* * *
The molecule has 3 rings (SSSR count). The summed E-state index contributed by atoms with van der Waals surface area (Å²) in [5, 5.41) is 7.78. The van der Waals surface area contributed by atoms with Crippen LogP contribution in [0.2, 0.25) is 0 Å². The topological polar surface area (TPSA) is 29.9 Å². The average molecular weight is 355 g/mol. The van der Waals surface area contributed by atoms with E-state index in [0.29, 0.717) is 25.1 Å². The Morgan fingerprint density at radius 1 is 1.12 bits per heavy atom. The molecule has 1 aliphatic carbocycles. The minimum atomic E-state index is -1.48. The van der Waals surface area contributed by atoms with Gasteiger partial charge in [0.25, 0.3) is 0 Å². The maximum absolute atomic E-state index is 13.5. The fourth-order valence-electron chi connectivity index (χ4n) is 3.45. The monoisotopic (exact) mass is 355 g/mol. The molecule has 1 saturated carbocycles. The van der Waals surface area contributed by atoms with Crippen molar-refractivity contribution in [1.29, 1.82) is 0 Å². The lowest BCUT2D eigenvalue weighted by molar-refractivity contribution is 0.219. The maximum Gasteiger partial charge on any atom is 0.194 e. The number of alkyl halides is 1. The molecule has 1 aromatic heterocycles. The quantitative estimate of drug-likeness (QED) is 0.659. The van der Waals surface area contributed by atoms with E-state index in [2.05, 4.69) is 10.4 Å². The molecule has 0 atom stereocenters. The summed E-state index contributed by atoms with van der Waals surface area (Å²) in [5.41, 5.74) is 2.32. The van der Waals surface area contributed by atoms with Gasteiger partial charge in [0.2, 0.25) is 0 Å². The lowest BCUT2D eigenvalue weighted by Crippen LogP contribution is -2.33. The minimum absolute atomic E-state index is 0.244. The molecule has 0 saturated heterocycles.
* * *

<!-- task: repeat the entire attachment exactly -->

The molecule has 3 rings (SSSR count). The summed E-state index contributed by atoms with van der Waals surface area (Å²) in [5, 5.41) is 7.78. The van der Waals surface area contributed by atoms with Crippen LogP contribution in [0.2, 0.25) is 0 Å². The topological polar surface area (TPSA) is 29.9 Å². The average molecular weight is 355 g/mol. The van der Waals surface area contributed by atoms with E-state index in [0.29, 0.717) is 25.1 Å². The Morgan fingerprint density at radius 1 is 1.12 bits per heavy atom. The molecule has 1 aliphatic carbocycles. The minimum atomic E-state index is -1.48. The van der Waals surface area contributed by atoms with Gasteiger partial charge in [0.25, 0.3) is 0 Å². The maximum absolute atomic E-state index is 13.5. The fourth-order valence-electron chi connectivity index (χ4n) is 3.45. The monoisotopic (exact) mass is 355 g/mol. The molecule has 1 saturated carbocycles. The van der Waals surface area contributed by atoms with Crippen molar-refractivity contribution in [1.29, 1.82) is 0 Å². The lowest BCUT2D eigenvalue weighted by molar-refractivity contribution is 0.219. The maximum Gasteiger partial charge on any atom is 0.194 e. The number of alkyl halides is 1. The molecule has 1 aromatic heterocycles. The quantitative estimate of drug-likeness (QED) is 0.659. The van der Waals surface area contributed by atoms with E-state index in [2.05, 4.69) is 10.4 Å². The molecule has 0 atom stereocenters. The summed E-state index contributed by atoms with van der Waals surface area (Å²) in [5.41, 5.74) is 2.32. The van der Waals surface area contributed by atoms with Gasteiger partial charge in [0.2, 0.25) is 0 Å². The lowest BCUT2D eigenvalue weighted by Crippen LogP contribution is -2.33. The minimum absolute atomic E-state index is 0.244. The molecule has 0 saturated heterocycles.